CO₂ removal technologies are essential for the world to reach its climate targets of both 1.5 and well-below two degrees centigrade.
Climeworks and Northern Lights have agreed to explore realisation of a full-chain CO₂ removal project in Norway, including possible use of the Northern Lights facilities as part of new negative emission solutions, addressing the need of companies in non-industrial sectors to become carbon neutral and/or carbon negative.
Climeworks is a world leading company in the field of direct air capture. Its technology runs exclusively on renewable energy and waste heat and the modular collectors can be stacked to machines of almost any size. Climeworks’ direct air capture technology can reach a net CO₂ removal efficiency of more than 90%, taking into account full life-cycle emissions.
Beyond its existing collaboration with Carbfix in Iceland, where the captured CO₂ is mineralised in basalt, Climeworks is looking globally for other opportunities for safe and permanent CO₂ storage including in regions without basaltic bedrocks. Northern Lights provides ideal conditions for deep geological CO₂ storage in its offshore saline aquifer under the North Sea.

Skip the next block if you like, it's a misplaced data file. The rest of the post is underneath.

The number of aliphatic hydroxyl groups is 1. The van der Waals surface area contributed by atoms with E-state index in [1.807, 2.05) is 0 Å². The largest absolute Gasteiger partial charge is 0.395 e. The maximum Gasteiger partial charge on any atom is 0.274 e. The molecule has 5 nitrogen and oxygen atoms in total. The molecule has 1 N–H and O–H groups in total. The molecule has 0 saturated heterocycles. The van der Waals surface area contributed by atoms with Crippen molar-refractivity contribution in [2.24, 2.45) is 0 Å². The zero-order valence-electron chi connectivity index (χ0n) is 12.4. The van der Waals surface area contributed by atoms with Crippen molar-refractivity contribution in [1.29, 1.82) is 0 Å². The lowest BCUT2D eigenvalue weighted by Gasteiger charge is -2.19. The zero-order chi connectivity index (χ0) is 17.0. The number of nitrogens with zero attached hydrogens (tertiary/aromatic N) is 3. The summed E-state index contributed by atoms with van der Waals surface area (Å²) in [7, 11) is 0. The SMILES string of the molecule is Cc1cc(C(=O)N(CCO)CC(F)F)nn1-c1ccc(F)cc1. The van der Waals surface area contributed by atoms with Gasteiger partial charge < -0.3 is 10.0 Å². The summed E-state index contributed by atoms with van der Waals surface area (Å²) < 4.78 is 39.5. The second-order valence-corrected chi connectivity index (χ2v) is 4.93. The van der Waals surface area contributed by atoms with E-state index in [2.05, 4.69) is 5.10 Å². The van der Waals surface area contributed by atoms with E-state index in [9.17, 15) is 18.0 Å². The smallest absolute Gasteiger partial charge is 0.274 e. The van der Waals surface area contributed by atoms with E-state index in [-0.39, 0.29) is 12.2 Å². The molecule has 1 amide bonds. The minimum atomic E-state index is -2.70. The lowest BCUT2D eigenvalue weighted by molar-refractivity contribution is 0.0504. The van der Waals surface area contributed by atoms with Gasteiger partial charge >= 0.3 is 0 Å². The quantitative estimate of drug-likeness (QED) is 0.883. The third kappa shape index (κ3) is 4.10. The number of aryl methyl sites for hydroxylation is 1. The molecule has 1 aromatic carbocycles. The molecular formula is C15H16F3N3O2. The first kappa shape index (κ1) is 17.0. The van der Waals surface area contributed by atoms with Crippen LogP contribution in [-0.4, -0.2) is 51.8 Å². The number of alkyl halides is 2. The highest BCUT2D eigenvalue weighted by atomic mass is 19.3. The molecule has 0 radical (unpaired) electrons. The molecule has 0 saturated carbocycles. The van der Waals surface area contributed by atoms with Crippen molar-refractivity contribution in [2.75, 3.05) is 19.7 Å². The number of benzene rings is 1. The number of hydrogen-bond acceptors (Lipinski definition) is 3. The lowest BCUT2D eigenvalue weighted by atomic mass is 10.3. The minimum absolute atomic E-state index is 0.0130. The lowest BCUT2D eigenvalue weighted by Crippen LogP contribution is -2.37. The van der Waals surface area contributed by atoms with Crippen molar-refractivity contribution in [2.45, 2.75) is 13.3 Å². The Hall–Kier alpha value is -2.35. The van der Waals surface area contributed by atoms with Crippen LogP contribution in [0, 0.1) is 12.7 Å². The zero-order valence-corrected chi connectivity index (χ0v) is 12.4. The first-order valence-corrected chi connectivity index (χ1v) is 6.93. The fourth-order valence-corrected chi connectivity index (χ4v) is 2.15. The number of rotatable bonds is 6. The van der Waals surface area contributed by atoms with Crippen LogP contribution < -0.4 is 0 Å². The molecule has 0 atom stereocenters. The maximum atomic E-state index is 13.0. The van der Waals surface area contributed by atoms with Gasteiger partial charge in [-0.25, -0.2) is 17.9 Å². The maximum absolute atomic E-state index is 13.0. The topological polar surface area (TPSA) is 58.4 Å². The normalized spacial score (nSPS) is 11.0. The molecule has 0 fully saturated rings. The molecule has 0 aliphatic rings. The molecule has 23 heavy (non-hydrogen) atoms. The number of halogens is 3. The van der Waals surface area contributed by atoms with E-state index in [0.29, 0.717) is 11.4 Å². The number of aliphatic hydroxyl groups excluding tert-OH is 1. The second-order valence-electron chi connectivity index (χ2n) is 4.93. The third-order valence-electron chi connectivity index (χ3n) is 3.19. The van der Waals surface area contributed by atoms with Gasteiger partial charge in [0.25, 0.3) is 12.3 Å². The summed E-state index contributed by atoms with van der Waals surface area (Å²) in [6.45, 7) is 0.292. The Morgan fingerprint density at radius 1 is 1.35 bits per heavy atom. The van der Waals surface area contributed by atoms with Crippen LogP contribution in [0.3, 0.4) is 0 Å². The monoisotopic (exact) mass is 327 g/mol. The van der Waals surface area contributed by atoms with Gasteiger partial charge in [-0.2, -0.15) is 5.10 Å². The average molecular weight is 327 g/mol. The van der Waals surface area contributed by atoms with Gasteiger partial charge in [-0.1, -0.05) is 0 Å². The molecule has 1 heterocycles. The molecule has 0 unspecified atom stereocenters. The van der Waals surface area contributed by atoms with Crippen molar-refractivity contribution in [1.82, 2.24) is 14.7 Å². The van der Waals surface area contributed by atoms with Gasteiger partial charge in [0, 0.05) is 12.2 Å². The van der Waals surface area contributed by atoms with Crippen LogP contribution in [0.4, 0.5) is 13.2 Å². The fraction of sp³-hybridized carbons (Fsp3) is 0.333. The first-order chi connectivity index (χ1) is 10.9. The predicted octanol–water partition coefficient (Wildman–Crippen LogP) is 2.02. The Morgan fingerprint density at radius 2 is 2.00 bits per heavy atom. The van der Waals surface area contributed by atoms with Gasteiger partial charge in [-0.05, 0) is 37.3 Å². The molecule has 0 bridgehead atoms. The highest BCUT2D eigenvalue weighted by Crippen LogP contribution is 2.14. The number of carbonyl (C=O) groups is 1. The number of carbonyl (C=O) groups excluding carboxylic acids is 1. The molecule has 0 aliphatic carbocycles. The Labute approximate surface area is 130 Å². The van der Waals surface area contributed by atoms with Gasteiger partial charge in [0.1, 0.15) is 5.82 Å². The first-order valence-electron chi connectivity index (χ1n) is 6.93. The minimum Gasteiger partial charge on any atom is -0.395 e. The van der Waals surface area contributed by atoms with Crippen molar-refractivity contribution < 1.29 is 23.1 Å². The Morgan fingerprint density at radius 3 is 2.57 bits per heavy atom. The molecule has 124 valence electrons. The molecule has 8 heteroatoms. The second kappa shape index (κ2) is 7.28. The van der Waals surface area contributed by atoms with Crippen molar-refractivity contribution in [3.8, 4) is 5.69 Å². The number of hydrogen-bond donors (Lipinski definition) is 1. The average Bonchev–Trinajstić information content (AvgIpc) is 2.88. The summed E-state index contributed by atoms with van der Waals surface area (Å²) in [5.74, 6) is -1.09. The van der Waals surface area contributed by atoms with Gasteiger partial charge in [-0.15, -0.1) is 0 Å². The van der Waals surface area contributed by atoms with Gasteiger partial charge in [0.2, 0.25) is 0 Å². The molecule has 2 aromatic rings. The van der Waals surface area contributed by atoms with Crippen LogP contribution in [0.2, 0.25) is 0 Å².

Northern Lights delivers carbon storage as a service to enable the decarbonisation of industrial process emissions and to facilitate the removal of CO₂ from the air. The project includes capture of CO₂ from industrial point sources in the Oslo-fjord region, which is then shipped to an onshore terminal on the Norwegian west coast. From there, the liquefied CO₂ will be transported by pipeline to an offshore storage location 2,600 metres below the seabed in the North Sea for safe and permanent storage.
In this way direct air capture enables carbon negative operations using the Northern Lights infrastructure, contributing to Norwegian and European organizations’ and businesses’ net zero ambitions. Norway has one of Europe's leading renewable energy grids, enabling constant access to renewable energy for Climeworks' direct air capture plants.